Wind Resistant Trees

Rapidfire(z6b NJ)August 8, 2004

My narrow side yard is windier than I realized three years ago, when I planted the otherwise perfect pairing of Forest Pansy Redbud cercis canadensis and Frisia Honeylocust robinia pseudoacacia. Both have broken in summer winds.

I just spent hours at Twombly, with sales help, and drove two hours home with a small heptacodium (7 sons tree) and a modest Catalpa B. Aurea. Now I'm getting the bad feeling that both of these trees will be similarly brittle. "What was I thinking" and what can I do instead? Please share your thoughts.

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Found these:

Acer ginnala
Acer truncatum
Caragana arborescens
Cephalotaxus harringtonia
Chamaecyparis pisifera
Comptonia peregrina
Cornus racemosa
Corylus colurna
Cotoneaster divaricatus
Cratageus viridis `Winter King'
Diervilla sessilifolia
Eleutherococcus sieboldianus
Eucommia ulmoides
Fraxinus pennsylvanica
Ginkgo biloba
Gymnocladus dioicus
Juniperus chinensis
Juniperus conferta
Juniperus virginiana
Ledum groenlandicum
Microbiota decussata
Myrica pensylvanica
Parrotia persica
Parthenocissus quinquifolia
Parthenocissus tricuspidata
Pinus banksiana
Pinus cembra
Pinus parviflora
Potentilla fruticosa
Prunus maritima
Ptelea trifoliata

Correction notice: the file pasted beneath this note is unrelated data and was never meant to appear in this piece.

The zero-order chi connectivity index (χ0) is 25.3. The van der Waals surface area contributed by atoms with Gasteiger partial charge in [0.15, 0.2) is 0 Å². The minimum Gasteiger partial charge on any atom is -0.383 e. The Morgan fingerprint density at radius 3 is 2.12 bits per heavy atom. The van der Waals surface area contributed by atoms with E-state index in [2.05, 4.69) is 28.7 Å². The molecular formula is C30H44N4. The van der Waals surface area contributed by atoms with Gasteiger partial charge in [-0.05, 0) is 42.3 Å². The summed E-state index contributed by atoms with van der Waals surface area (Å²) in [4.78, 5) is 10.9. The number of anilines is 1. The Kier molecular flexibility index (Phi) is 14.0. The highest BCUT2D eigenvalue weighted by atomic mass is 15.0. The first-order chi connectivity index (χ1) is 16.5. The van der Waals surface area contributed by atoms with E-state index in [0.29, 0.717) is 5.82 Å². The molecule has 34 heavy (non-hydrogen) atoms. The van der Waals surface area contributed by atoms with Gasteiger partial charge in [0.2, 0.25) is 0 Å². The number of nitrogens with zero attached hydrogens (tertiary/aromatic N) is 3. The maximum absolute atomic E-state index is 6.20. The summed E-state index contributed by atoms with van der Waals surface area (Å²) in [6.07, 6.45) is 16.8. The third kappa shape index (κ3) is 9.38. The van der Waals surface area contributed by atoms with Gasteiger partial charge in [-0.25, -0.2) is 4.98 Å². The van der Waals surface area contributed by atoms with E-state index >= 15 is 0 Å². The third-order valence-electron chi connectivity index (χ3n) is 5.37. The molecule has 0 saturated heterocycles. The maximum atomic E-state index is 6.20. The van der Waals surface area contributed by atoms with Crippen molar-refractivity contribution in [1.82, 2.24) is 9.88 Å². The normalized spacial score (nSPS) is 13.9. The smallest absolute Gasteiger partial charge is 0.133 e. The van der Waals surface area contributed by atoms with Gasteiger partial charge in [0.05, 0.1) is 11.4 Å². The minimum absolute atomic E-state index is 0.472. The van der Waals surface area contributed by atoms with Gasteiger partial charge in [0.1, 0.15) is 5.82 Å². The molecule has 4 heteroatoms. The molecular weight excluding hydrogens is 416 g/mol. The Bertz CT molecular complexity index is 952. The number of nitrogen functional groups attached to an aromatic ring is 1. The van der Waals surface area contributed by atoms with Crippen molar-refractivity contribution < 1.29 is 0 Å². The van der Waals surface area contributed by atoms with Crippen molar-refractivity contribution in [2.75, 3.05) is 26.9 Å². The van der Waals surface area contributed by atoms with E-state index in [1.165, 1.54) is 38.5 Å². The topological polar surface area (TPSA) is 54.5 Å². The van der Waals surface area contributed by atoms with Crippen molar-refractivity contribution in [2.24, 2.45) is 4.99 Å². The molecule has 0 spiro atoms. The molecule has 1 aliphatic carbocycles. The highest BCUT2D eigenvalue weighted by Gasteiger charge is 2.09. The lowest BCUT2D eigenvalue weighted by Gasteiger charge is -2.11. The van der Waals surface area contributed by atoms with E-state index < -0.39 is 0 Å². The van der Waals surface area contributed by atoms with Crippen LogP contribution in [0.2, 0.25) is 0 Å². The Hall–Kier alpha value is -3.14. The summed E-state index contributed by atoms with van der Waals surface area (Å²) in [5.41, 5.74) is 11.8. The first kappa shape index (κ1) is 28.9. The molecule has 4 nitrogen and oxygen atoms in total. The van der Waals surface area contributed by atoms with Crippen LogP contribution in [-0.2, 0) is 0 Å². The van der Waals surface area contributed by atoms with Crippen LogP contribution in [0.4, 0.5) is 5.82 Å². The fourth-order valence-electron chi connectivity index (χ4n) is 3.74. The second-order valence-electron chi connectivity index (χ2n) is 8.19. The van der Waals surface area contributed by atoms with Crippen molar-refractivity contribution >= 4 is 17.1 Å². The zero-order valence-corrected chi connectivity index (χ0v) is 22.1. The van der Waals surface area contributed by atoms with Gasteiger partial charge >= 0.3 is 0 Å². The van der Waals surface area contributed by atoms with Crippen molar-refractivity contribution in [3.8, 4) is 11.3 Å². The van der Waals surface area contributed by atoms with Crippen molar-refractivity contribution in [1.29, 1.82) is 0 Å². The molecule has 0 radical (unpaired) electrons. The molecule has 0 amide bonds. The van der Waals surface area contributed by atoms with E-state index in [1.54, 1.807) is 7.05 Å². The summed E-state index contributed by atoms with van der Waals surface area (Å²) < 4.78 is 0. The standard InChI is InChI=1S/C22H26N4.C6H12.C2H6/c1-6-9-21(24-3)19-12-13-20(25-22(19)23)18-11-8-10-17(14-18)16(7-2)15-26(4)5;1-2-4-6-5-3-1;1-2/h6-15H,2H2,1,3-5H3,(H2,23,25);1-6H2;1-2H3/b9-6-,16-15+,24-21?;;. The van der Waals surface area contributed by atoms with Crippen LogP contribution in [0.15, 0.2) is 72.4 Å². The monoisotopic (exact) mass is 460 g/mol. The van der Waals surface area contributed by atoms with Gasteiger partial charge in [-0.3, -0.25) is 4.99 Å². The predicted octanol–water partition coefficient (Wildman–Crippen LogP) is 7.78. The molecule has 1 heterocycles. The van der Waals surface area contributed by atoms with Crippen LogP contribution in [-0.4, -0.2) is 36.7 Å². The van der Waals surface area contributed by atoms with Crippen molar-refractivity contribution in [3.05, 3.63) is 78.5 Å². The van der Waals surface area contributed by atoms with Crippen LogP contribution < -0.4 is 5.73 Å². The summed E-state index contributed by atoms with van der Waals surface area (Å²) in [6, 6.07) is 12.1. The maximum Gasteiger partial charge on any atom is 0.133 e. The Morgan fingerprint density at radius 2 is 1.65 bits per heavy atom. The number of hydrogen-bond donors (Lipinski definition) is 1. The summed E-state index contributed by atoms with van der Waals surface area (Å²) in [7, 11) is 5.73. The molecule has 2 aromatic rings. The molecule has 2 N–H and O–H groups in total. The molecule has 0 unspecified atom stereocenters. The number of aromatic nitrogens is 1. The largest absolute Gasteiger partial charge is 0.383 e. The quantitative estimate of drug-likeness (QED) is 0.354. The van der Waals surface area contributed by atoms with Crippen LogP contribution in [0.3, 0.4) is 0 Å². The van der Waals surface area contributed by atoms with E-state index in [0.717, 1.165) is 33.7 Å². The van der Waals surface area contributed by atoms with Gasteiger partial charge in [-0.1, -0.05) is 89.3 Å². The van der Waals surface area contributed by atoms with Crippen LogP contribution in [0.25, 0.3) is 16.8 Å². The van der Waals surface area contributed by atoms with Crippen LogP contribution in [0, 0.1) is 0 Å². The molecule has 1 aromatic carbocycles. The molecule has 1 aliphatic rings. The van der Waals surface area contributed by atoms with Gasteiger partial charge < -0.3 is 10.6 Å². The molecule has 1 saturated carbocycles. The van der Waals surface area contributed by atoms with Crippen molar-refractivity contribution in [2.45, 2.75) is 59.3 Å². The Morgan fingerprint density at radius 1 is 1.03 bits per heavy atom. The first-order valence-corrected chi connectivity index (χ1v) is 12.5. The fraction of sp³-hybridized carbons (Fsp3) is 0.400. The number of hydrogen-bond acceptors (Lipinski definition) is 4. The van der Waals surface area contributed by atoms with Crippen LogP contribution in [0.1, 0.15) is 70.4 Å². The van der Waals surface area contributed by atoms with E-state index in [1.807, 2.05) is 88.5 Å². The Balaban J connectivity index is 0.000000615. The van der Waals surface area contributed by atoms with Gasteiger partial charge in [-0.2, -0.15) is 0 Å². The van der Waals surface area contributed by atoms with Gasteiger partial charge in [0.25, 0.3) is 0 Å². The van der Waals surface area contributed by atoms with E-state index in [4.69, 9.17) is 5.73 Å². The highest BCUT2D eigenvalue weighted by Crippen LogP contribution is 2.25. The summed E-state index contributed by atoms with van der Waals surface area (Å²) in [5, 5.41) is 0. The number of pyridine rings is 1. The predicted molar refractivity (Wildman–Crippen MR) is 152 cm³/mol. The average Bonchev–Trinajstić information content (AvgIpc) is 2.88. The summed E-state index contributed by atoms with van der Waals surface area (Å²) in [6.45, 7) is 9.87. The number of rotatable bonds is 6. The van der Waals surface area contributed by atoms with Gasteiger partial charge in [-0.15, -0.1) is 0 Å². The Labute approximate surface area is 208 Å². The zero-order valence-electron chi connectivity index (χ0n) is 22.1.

Pyrus calleryana cultivars
Quercus alba
Quercus bicolor
Rhus aromatica `Gro-Low'
Symphoricarpos x chenaulti
Taxodium ascendens
Taxodium distichum
Vaccinium corymbosum

Hope some help.

    Bookmark   August 15, 2004 at 7:44PM
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go to the locally windiest place that you know and see what is thriving there ..

its not very windy at Twombly's

    Bookmark   August 15, 2004 at 10:18PM
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treeza(aljezur portuga)

Thanks PPennypacker for your very useful list
Does any of these survive in a sand garden in west Portugal?

    Bookmark   December 11, 2005 at 1:30PM
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rhizo_1 (North AL) zone 7

Just another thought....make sure that you purchase plants that have not been pruned by the grower to have a sort of lolly pop appearance. This is a popular method of training espoused by growers thinking that their customers want trees that are very full at the top, instead of having a good strong 'skeleton'. In other words, it is not so much the species that is important, but the method of pruning when the trees are very young.